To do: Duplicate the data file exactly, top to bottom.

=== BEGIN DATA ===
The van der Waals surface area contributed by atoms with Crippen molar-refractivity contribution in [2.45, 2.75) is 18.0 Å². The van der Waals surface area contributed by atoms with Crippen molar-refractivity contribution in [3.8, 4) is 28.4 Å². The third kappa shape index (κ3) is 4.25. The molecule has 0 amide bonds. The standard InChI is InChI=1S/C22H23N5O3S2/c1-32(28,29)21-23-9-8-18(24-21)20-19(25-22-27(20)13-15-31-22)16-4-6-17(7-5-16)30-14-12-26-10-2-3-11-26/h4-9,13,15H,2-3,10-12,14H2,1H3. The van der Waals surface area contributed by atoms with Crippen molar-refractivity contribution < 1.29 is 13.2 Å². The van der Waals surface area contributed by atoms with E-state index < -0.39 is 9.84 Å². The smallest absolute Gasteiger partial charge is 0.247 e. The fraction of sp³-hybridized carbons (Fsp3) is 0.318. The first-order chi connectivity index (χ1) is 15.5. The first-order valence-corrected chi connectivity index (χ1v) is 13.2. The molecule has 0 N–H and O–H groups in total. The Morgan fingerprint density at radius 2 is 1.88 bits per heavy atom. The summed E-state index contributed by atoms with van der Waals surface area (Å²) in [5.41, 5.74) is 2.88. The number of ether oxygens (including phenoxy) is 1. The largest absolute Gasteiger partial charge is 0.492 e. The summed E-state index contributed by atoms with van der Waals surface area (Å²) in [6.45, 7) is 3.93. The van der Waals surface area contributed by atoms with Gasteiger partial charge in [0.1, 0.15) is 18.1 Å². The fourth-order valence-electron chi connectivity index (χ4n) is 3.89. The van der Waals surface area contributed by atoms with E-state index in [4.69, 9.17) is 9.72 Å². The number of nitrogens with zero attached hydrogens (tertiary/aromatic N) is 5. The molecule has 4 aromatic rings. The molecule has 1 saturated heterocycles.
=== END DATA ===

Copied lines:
The van der Waals surface area contributed by atoms with Crippen molar-refractivity contribution in [2.45, 2.75) is 18.0 Å². The van der Waals surface area contributed by atoms with Crippen molar-refractivity contribution in [3.8, 4) is 28.4 Å². The third kappa shape index (κ3) is 4.25. The molecule has 0 amide bonds. The standard InChI is InChI=1S/C22H23N5O3S2/c1-32(28,29)21-23-9-8-18(24-21)20-19(25-22-27(20)13-15-31-22)16-4-6-17(7-5-16)30-14-12-26-10-2-3-11-26/h4-9,13,15H,2-3,10-12,14H2,1H3. The van der Waals surface area contributed by atoms with Crippen molar-refractivity contribution < 1.29 is 13.2 Å². The van der Waals surface area contributed by atoms with E-state index < -0.39 is 9.84 Å². The smallest absolute Gasteiger partial charge is 0.247 e. The fraction of sp³-hybridized carbons (Fsp3) is 0.318. The first-order chi connectivity index (χ1) is 15.5. The first-order valence-corrected chi connectivity index (χ1v) is 13.2. The molecule has 0 N–H and O–H groups in total. The Morgan fingerprint density at radius 2 is 1.88 bits per heavy atom. The summed E-state index contributed by atoms with van der Waals surface area (Å²) in [5.41, 5.74) is 2.88. The number of ether oxygens (including phenoxy) is 1. The largest absolute Gasteiger partial charge is 0.492 e. The summed E-state index contributed by atoms with van der Waals surface area (Å²) in [6.45, 7) is 3.93. The van der Waals surface area contributed by atoms with Gasteiger partial charge in [0.1, 0.15) is 18.1 Å². The fourth-order valence-electron chi connectivity index (χ4n) is 3.89. The van der Waals surface area contributed by atoms with E-state index in [4.69, 9.17) is 9.72 Å². The number of nitrogens with zero attached hydrogens (tertiary/aromatic N) is 5. The molecule has 4 aromatic rings. The molecule has 1 saturated heterocycles.